The national advocacy service for Children's Hearings is a demand-led service. From July 2021, the provision was expanded to support the right of siblings to participate in Children's Hearings, where they are invited to give their views on when or how they want to see their brothers or sisters. From June 2022, the service was further expanded to provide independent advocacy support to children and young people placed in residential care in Scotland under cross-border deprivation of liberty orders (DOLs).

A Children's Hearings Advocacy Expert Reference Group continues to support the design, delivery and implementation of the service, which is offered Scotland-wide by ten third sector providers. The national advocacy service was backed by an initial £1.5 million, and increased to £1.8 million in 2021-22. Funding was further increased to £2 million in 2022-23. The funding supports the training and provision of advocacy workers and a legal advice service/helpline for advocacy workers, where any matters requiring legal input occur, provided by Clan Childlaw.

Youth Justice

The Youth Justice Standards (2021) are intended to guide both strategic and operational services' understanding of what is expected at each stage of a child's journey through the justice system. The standards specify that children must be supported to be heard at all stages of any interventions, including in relation to service design.

In addition to this, our Vision and Priorities for Youth Justice (2021) promotes a rights-based approach to youth justice, including the need to support all children under the age of 18 and young people up to age 26 to participate in decisions that affect them. The Vision was informed by the views of stakeholders, including children and young people. Engagement took place with the Youth Parliament, Scottish Throughcare and Aftercare Forum /Children and Young People's Centre for Justice Youth Justice Voices participation project. Members of their youth-led steering group "Youth Just Us" developed a guide to be used by practitioners working with children and young people. Views were also sought from children in secure care and HMP&YOI Polmont.

The Secure Care Pathway and Standards (2019), are written from the perspective of the child and were co-produced with those with previous care experience. The Pathway and Standards set out for the first time what all children in, or on the edges of, secure care in Scotland should expect. They provide a framework for ensuring the rights of children and young people are respected, including their right to be heard in the decisions that affect them.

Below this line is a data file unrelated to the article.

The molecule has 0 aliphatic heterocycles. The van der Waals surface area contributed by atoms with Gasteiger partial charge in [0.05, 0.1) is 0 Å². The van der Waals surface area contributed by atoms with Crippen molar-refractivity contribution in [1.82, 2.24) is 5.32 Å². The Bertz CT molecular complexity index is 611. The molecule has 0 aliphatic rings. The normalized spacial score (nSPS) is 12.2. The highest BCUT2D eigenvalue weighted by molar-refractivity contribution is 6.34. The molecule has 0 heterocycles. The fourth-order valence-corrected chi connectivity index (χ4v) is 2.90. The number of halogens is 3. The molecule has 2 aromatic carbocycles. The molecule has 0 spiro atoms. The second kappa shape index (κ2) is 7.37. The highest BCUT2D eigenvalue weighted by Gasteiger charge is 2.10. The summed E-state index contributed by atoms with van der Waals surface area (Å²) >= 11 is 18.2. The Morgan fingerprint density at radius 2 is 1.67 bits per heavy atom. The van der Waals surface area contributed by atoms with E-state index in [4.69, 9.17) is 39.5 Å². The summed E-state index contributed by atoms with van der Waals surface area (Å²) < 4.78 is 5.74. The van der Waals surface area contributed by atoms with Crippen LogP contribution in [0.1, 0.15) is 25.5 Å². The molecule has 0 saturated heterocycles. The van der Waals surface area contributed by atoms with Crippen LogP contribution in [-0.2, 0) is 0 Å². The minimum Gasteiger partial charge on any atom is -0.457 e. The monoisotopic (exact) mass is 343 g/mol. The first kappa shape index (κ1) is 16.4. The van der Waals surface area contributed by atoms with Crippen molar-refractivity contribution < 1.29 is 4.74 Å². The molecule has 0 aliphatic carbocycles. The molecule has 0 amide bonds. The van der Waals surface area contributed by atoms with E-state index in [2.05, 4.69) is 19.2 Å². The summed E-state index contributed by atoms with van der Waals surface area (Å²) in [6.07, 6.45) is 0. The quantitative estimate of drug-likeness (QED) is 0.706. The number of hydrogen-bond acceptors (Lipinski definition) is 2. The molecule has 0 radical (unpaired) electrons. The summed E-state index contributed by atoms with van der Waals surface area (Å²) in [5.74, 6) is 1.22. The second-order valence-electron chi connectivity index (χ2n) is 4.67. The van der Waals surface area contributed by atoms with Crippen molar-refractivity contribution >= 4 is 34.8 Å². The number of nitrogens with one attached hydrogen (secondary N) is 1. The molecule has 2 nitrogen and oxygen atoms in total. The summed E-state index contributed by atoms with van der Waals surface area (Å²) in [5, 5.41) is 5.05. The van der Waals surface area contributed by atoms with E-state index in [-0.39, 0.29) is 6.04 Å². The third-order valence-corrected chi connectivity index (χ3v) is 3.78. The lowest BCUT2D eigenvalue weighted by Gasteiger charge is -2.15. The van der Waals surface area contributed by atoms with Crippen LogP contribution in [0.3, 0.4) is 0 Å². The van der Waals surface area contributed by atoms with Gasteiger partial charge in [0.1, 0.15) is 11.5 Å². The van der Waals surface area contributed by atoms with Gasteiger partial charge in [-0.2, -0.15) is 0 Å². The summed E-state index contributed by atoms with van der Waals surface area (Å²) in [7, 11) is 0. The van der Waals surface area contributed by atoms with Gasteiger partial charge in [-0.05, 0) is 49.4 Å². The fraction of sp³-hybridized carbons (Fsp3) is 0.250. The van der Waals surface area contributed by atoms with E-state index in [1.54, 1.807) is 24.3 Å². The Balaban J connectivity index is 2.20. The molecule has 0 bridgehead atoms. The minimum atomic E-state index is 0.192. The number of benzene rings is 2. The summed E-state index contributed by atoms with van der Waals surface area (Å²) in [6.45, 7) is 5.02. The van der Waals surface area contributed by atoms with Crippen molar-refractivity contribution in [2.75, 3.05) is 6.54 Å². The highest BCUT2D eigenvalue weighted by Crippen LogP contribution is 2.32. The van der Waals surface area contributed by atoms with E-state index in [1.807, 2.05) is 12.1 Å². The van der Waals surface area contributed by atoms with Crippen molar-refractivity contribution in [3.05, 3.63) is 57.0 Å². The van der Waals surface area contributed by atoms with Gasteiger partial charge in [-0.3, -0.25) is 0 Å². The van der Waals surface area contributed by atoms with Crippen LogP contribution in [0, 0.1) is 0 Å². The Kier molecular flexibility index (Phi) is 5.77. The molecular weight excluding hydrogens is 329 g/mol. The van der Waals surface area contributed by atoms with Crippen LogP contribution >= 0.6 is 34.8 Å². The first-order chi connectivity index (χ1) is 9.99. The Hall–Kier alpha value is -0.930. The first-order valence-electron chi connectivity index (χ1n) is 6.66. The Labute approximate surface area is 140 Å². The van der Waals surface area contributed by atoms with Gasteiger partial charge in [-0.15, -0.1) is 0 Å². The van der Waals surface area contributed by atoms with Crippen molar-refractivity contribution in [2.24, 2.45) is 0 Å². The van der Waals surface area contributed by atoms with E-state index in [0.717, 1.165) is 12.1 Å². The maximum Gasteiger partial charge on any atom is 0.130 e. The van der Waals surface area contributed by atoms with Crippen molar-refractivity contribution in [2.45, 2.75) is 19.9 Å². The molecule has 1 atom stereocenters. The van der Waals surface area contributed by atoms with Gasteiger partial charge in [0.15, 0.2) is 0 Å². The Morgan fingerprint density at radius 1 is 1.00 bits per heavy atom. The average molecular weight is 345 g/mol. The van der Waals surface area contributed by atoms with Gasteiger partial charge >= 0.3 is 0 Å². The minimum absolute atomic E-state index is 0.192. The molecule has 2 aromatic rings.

The Scottish Government is also funding two part-time Care Experienced participation roles from April 2021 within the Children and Young People's Centre for Justice (CYCJ). These roles aim to ensure that the voices of children and young people up to age 26 are heard in the development of policy, child friendly documents and in working groups relating to youth justice.

3.14 Legal Aid and Advice

LOIPR request: 15(c) impact of legal aid reform.

Children and young people in Scotland can access publicly funded legal assistance (for both advice and representation) on the same broad range of issues that an adult can, as long as they have the capacity to instruct a solicitor. Scotland has maintained a wide scope for access to legal aid for both criminal and civil cases. Legal aid in Scotland is a demand-led system, with a high rate of eligibility. The Scottish Legal Aid Board (SLAB), which is responsible for administering legal aid in Scotland, is a non-governmental public body. In 2015, SLAB became a corporate parent under the Children and Young People (Scotland) Act 2014.

In relation to Children's Hearings, legal assistance is available where legal representation is necessary to allow the child to effectively participate in the hearing (subject to financial eligibility tests for all except certain hearings). For certain specified hearings, automatic legal aid will be made available to a child, with no means or merits tests. This includes cases where an order is being sought to remove a child to a place of safety, or deprivation of the child's liberty is in prospect, but the child has not secured representation ahead of the hearing. In those situations, SLAB will appoint a solicitor and maintains a national duty solicitor scheme to ensure that this can happen.

In terms of court proceedings related to Children's Hearings, with the exception of certain specified hearings, the statutory tests applied by SLAB for children's legal aid are whether: it is in the best interests of the child that children's legal aid be made available; it is reasonable in the circumstances of the case to make it available; and whether the expenses of the case could not be met without causing undue financial hardship to the child. Furthermore, in appeals cases there must be substantial grounds for taking or responding to the appeal.

The independent report, Rethinking Legal Aid: An Independent Strategic Review (2018), addressed the subject of children's legal aid. A public consultation

on legal aid reform took place in 2019. The Consultation Analysis was published in June 2020. The Scottish Government plans to introduce primary legislation during this Parliament to help ensure that the system is flexible, easy to access and meets the needs of those who use it. We will engage with relevant stakeholders, including victim support organisations, during the development of the Bill.


Email: UNCRCIncorporation@gov.scot